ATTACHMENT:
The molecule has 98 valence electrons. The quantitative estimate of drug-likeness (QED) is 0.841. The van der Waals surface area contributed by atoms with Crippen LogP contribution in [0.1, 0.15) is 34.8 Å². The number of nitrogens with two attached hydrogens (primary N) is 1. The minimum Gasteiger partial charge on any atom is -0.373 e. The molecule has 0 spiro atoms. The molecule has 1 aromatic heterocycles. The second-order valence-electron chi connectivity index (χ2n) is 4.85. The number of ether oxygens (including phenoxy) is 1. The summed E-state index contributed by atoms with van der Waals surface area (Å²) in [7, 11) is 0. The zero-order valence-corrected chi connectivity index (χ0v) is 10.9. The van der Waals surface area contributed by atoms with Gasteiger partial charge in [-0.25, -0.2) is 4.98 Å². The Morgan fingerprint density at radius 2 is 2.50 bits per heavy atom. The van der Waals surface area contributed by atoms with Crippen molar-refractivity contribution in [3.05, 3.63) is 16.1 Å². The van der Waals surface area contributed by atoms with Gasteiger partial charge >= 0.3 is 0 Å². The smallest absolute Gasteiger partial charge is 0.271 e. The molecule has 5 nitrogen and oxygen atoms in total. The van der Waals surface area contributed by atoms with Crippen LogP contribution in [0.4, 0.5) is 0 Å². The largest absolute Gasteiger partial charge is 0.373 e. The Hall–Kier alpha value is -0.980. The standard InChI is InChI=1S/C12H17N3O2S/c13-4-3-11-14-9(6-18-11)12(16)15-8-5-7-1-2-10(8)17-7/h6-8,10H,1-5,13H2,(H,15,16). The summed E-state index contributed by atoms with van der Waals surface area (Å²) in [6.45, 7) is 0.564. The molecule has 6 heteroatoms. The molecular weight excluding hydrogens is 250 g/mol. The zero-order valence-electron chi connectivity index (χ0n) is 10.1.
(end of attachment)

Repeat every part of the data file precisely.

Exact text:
The molecule has 98 valence electrons. The quantitative estimate of drug-likeness (QED) is 0.841. The van der Waals surface area contributed by atoms with Crippen LogP contribution in [0.1, 0.15) is 34.8 Å². The number of nitrogens with two attached hydrogens (primary N) is 1. The minimum Gasteiger partial charge on any atom is -0.373 e. The molecule has 0 spiro atoms. The molecule has 1 aromatic heterocycles. The second-order valence-electron chi connectivity index (χ2n) is 4.85. The number of ether oxygens (including phenoxy) is 1. The summed E-state index contributed by atoms with van der Waals surface area (Å²) in [7, 11) is 0. The zero-order valence-corrected chi connectivity index (χ0v) is 10.9. The van der Waals surface area contributed by atoms with Gasteiger partial charge in [-0.25, -0.2) is 4.98 Å². The Morgan fingerprint density at radius 2 is 2.50 bits per heavy atom. The van der Waals surface area contributed by atoms with Crippen molar-refractivity contribution in [3.05, 3.63) is 16.1 Å². The van der Waals surface area contributed by atoms with Gasteiger partial charge >= 0.3 is 0 Å². The smallest absolute Gasteiger partial charge is 0.271 e. The molecule has 5 nitrogen and oxygen atoms in total. The van der Waals surface area contributed by atoms with Crippen LogP contribution in [0.4, 0.5) is 0 Å². The largest absolute Gasteiger partial charge is 0.373 e. The Hall–Kier alpha value is -0.980. The standard InChI is InChI=1S/C12H17N3O2S/c13-4-3-11-14-9(6-18-11)12(16)15-8-5-7-1-2-10(8)17-7/h6-8,10H,1-5,13H2,(H,15,16). The summed E-state index contributed by atoms with van der Waals surface area (Å²) in [6.45, 7) is 0.564. The molecule has 6 heteroatoms. The molecular weight excluding hydrogens is 250 g/mol. The zero-order valence-electron chi connectivity index (χ0n) is 10.1.